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This blog was featured on 09/30/2019
This Month's Publishing News: September 2019
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Written by
She Writes
20 days ago
Contributor
Written by
She Writes
20 days ago

Just when you think you know what the publishing world will do next, a new breaking story reminds you of the fact that the industry is always evolving. To keep up with the times, we did some research on the most important publishing news of September 2019. 

Oprah's Book Club Reimagined

There's no doubt that Oprah's Book Club is one many authors have dreamed of being a part of for years. With 81 picks since beginning her book club in 1996, the mogul has partnered with Apple to relaunch her book club this fall. Her first pick of the relaunch is debut novel The Water Dancer by Ta-Nehisi Coates. Learn more about this pick over at Publishers Weekly.

Amazon Breaks Embargo

Margaret Atwood's release of The Testaments was one of the biggest releases of the year and thanks to Amazon this September, they began sending out pre-ordered copies before they were allowed to. Claiming a "technical error," the online retailer broke their embargo by releasing the copies before the sell date. Read the full story on BBC News now.

DOJ Sues Edward Snowden Over New Memoir 

Former NSA contractor, whistleblower and memoirist Edward Snowden is being sued by the Department of Justice for his nonfiction publication with Macmillan. The DOJ is claiming that the book contains information that should not have been shared according to the nondisclosure agreements he signed while working for the government. The government agency is asking that they surrender any and all profits that Snowden, his agents or others close to him may have made off the book. Get the full scoop on Publishers Weekly.

Gender Bias Improving in Australia 

In previous years, records showed that there was major gender bias when it came to book reviews. However, things are turning around for female writers as numbers from 2018 show that of all the book reviews published in that year, 49% were for books written by women. This research was shared on behalf of Stella Count, a service that "surveys women's representation in major literary publications and book reviews." Read more on the intriguing topic here.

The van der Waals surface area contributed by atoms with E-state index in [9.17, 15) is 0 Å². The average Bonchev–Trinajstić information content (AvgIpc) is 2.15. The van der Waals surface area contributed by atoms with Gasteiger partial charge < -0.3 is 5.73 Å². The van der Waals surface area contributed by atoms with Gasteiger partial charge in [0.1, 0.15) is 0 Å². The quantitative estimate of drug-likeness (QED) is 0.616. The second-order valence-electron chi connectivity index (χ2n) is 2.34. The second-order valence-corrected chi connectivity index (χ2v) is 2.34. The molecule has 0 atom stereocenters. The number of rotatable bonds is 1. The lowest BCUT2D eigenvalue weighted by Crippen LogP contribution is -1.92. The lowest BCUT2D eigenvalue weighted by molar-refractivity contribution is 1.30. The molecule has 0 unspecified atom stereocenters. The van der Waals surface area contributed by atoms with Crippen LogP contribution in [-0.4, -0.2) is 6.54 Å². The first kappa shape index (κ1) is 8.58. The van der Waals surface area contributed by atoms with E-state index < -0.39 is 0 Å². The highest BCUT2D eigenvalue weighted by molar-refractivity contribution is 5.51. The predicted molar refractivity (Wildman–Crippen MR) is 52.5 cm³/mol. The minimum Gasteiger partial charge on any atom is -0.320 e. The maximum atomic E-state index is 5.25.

The Battle for Banned Books in Prisons

Non-profit organization PEN America recently spoke up about the fact that there have been recent reports about book bans in prisons nationwide. On behalf of Banned Book Week (Sept. 22 - 28), the organization published a report condemning the fact that many institutions across the country continue to ban books in their prisons. Many of the books being banned cover topics of race and civil right and PEN America disagrees with this kind of censorship and the lack of oversight when it comes to what gets censored. Read more from Publishers Weekly on the topic.

Lack of Diversity in Children's Books

When it comes to diversity in publishing, the conversation seems to be neverending. To add to this dilemma, new research has shown that in the UK only 4% of children's books in 2018 featured ethnically diverse hero. With all the characters being described as a peach color, it makes it difficult for BAME (black, Asian and minority ethnic) readers to find themselves in the pages of their favorite books. Read more on this pressing topic.

HarperCollins Teams Up with Ingram

Since Baker & Taylor has left the book wholesale business, HarperCollins has found it increasingly more difficult to supply independent bookstores to 10 western states in the United States. Because of this, HarperCollins is now working with Ingram to ensure that these stores get the books they need on time. This is so important to HarperCollins that their vice president of sales went on the record to say, "Quick replenishment is a key ingredient in successful bookselling today, and we are happy to be working with Ingram to offer this program to stores in the western states." Read more about this new partnership.

Amazon Acquires Guillermo del Toro's Short Story Collection

Guillermo del Toro, the filmmaker behind hits like Pan's Labyrinth and The Shape of Water has just finished a short story collection that will be published by AMZN (an imprint of Amazon Publishing) in 2021. This new book will feature dark and fantastical short stories from the creator. On the topic, the filmmaker - and now writer - had this to say: "Throughout the years, I’ve been inspired by reading short stories, from ghost stories to fairy tales. Now I have the privilege to create and share my own." Read more on the acquisition. 

Librarians vs. Publishers

Librarians are upset with publishers this month as November looms close in the distance. In July of 2019, Macmillan announced that starting in November, they would only allow libraries to buy one copy of new books in their first eight weeks of availability - no matter the size or location of the library. Taking this matter into their own hands, the American Library Association has put out "an online petition with a populist call against such restrictive practices." Macmillan is trying to enforce these practices claiming that people are much more inclined to read a free loaner than pay for the ebook. Get all the details on this pressing issue.

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